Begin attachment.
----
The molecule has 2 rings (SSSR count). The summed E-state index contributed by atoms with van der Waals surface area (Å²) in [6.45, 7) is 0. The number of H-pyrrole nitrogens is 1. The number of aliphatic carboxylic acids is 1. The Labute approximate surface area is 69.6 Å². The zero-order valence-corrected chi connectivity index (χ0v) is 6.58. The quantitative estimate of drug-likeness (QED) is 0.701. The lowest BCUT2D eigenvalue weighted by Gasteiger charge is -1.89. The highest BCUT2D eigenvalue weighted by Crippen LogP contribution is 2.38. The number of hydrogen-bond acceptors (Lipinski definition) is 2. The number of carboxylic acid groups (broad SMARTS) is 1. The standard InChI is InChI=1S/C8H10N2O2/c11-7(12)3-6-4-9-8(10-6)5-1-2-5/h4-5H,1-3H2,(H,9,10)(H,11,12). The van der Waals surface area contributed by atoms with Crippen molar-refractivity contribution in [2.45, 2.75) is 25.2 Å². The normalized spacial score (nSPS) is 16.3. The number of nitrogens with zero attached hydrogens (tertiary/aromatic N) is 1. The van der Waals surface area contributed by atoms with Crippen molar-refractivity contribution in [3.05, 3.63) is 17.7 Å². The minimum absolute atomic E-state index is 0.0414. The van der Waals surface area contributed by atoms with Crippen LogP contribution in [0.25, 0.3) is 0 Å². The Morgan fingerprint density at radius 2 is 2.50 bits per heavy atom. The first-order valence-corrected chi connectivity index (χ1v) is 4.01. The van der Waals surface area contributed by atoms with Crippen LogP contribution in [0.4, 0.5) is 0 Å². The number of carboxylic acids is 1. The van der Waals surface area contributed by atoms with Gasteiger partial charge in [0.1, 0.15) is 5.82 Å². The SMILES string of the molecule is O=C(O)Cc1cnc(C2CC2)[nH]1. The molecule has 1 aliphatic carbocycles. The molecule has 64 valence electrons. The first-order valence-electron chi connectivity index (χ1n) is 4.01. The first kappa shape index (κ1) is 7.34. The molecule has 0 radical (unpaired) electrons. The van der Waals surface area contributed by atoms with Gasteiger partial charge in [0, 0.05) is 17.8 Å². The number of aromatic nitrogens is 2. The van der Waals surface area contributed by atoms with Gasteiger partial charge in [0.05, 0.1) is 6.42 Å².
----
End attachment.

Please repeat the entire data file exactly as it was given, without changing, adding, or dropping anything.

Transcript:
The molecule has 2 rings (SSSR count). The summed E-state index contributed by atoms with van der Waals surface area (Å²) in [6.45, 7) is 0. The number of H-pyrrole nitrogens is 1. The number of aliphatic carboxylic acids is 1. The Labute approximate surface area is 69.6 Å². The zero-order valence-corrected chi connectivity index (χ0v) is 6.58. The quantitative estimate of drug-likeness (QED) is 0.701. The lowest BCUT2D eigenvalue weighted by Gasteiger charge is -1.89. The highest BCUT2D eigenvalue weighted by Crippen LogP contribution is 2.38. The number of hydrogen-bond acceptors (Lipinski definition) is 2. The number of carboxylic acid groups (broad SMARTS) is 1. The standard InChI is InChI=1S/C8H10N2O2/c11-7(12)3-6-4-9-8(10-6)5-1-2-5/h4-5H,1-3H2,(H,9,10)(H,11,12). The van der Waals surface area contributed by atoms with Crippen molar-refractivity contribution in [2.45, 2.75) is 25.2 Å². The normalized spacial score (nSPS) is 16.3. The number of nitrogens with zero attached hydrogens (tertiary/aromatic N) is 1. The van der Waals surface area contributed by atoms with Crippen molar-refractivity contribution in [3.05, 3.63) is 17.7 Å². The minimum absolute atomic E-state index is 0.0414. The van der Waals surface area contributed by atoms with Crippen LogP contribution in [0.25, 0.3) is 0 Å². The Morgan fingerprint density at radius 2 is 2.50 bits per heavy atom. The first-order valence-corrected chi connectivity index (χ1v) is 4.01. The van der Waals surface area contributed by atoms with Crippen LogP contribution in [0.4, 0.5) is 0 Å². The number of carboxylic acids is 1. The van der Waals surface area contributed by atoms with Gasteiger partial charge in [0.1, 0.15) is 5.82 Å². The SMILES string of the molecule is O=C(O)Cc1cnc(C2CC2)[nH]1. The molecule has 1 aliphatic carbocycles. The molecule has 64 valence electrons. The first-order valence-electron chi connectivity index (χ1n) is 4.01. The first kappa shape index (κ1) is 7.34. The molecule has 0 radical (unpaired) electrons. The van der Waals surface area contributed by atoms with Gasteiger partial charge in [0, 0.05) is 17.8 Å². The number of aromatic nitrogens is 2. The van der Waals surface area contributed by atoms with Gasteiger partial charge in [0.05, 0.1) is 6.42 Å².